The Iowa legislature has voted to narrow the window for Iowans to file lawsuits about construction complaints.
Under current law, Iowans have 15 years to take legal action after discovering construction defects in their home or business. The bill that has cleared both the House and Senate would give homeowners a decade to file a lawsuit over serious flaws in construction.
Commercial property owners would have an 8-year window for these kind of lawsuits that aren’t about injuries to people, but alleged faults in the construction.
Representative Kevin Koester, a Republican from Ankeny, says Iowa is out of step with every other state and contractors here have to pay more for insurance.
“This bill is good for our state,” Koester says. “It will reduce costs. Over time that’ll have a calming effect also on premiums. Over time, there will be lower cost, actually, of that kind of insurance.”
The bill also aligns with the GOP’s pledge to reduce regulations, according to Koester.
“Protection and regulation come with a cost,” Koester says. “Homebuilders inform us that 25 percent of the cost of new home construction is strictly from the cost of regulation on building that home.”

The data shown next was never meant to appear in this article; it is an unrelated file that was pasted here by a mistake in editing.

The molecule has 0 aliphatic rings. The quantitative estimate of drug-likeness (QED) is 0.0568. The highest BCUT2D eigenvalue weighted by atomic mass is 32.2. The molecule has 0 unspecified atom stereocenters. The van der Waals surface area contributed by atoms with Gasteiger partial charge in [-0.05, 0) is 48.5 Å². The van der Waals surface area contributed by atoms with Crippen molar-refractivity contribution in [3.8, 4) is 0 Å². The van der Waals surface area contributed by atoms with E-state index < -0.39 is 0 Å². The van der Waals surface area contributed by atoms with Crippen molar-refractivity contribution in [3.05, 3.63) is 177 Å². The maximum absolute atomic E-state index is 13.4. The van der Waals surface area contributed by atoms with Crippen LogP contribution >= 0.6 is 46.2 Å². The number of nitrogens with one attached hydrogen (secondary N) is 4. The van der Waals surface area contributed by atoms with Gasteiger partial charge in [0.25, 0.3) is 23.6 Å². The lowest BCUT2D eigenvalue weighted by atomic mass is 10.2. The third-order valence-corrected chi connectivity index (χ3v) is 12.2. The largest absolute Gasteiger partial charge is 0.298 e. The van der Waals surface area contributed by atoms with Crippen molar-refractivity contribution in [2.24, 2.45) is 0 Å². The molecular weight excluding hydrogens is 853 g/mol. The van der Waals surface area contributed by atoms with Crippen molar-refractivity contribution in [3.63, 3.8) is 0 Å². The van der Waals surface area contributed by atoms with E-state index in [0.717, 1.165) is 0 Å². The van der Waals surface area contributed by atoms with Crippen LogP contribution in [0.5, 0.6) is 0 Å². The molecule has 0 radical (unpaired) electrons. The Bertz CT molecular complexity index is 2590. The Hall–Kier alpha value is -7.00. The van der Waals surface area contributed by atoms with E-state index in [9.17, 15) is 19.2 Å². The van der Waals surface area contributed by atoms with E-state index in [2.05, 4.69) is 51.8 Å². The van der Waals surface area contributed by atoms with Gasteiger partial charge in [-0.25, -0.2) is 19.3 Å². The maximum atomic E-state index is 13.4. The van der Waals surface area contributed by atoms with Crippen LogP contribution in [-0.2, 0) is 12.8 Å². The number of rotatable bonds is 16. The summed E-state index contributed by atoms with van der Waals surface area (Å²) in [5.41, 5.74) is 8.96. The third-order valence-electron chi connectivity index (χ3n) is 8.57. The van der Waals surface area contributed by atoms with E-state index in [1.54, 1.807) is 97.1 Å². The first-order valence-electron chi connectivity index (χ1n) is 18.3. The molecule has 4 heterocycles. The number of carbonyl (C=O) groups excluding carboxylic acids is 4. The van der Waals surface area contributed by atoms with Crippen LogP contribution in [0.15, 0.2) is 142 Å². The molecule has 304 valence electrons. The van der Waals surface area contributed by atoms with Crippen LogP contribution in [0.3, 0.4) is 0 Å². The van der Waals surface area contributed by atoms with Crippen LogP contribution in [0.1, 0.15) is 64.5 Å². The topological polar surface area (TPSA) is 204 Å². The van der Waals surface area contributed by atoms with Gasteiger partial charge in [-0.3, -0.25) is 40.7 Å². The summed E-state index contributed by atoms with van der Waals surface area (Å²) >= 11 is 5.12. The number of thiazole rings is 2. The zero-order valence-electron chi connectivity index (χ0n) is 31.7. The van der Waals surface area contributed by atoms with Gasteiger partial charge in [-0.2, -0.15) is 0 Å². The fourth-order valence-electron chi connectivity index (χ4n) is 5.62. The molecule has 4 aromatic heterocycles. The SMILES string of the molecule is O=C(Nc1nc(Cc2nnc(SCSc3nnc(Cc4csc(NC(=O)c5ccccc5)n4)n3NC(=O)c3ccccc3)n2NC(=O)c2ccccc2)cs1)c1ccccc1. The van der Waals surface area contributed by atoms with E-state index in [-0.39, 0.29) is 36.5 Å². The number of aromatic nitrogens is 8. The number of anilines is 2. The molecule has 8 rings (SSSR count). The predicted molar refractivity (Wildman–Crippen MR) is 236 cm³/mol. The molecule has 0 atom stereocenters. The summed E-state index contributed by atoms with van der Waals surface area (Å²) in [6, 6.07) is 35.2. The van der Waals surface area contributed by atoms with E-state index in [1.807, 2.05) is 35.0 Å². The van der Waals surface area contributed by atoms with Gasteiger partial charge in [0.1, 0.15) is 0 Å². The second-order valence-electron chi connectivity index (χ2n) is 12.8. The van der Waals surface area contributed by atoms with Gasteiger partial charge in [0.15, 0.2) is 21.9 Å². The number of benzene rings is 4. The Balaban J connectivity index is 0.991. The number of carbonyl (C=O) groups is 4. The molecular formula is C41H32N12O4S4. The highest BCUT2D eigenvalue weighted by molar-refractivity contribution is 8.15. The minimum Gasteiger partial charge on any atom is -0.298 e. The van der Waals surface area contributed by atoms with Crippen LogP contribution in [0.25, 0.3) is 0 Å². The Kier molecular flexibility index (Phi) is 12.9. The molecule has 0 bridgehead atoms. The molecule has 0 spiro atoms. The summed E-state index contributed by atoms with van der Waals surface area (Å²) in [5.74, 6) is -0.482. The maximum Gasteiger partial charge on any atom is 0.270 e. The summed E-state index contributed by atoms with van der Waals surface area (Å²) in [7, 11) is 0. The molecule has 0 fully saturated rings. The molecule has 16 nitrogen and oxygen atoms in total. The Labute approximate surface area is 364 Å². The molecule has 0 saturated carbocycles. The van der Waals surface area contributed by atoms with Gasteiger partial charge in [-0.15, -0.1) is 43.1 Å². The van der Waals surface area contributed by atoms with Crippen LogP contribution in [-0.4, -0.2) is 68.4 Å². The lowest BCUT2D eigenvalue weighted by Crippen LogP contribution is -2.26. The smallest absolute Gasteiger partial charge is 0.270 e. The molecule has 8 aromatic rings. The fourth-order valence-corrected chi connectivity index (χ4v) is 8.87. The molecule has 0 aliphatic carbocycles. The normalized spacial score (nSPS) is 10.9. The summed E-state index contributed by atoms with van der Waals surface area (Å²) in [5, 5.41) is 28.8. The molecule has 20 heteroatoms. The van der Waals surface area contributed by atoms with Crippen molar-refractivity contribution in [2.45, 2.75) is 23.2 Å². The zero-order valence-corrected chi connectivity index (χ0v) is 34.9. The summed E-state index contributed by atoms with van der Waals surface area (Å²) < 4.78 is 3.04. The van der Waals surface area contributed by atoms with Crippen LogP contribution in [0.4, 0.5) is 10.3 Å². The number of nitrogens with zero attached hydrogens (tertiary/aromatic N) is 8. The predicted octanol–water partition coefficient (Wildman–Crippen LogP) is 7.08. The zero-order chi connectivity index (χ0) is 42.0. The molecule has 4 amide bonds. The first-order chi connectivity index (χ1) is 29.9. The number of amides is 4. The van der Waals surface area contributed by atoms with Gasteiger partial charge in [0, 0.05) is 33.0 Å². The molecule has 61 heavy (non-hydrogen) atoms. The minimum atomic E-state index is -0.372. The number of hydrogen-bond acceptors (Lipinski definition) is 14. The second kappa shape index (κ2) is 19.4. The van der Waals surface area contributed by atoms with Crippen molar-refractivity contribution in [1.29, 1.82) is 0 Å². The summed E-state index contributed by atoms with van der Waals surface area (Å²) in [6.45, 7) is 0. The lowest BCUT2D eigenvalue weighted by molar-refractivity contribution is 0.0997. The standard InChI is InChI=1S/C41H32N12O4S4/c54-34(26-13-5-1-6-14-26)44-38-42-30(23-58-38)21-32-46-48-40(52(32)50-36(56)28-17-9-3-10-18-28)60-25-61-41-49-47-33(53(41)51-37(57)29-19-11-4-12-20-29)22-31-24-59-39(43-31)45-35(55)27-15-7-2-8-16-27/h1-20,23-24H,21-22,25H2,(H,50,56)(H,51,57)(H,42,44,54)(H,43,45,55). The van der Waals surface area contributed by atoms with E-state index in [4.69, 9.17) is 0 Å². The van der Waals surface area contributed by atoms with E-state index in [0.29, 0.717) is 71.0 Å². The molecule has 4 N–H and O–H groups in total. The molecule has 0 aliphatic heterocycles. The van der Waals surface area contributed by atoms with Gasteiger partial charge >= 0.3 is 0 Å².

Representative Mary Wolfe, a Democrat from Clinton, says the bill helps negligent contractors who do things like use shoddy materials.
“Taking away protections from everyday Iowans who are just trying to buy a house that will last them the rest of their lives,” Wolfe says.
Representative Brian Meyer, a Democrat from Des Moines, says the narrower time frame for lawsuits about construction faults may prevent homeowners from getting compensated for defects like black mold that often appear long after construction.
“Your average, every day person is getting completely rolled on this,” Meyer says.
The bill advanced out of the Iowa Senate with the votes of all the Republicans and a couple of Democrats. It was a party-line vote when the bill cleared the House earlier this week. It’s now headed to Governor Branstad for his consideration.
Former Republican Governor Robert Ray vetoed similar legislation in 1980 and former Democratic Governor Tom Vilsack rejected a bill like this in 2001.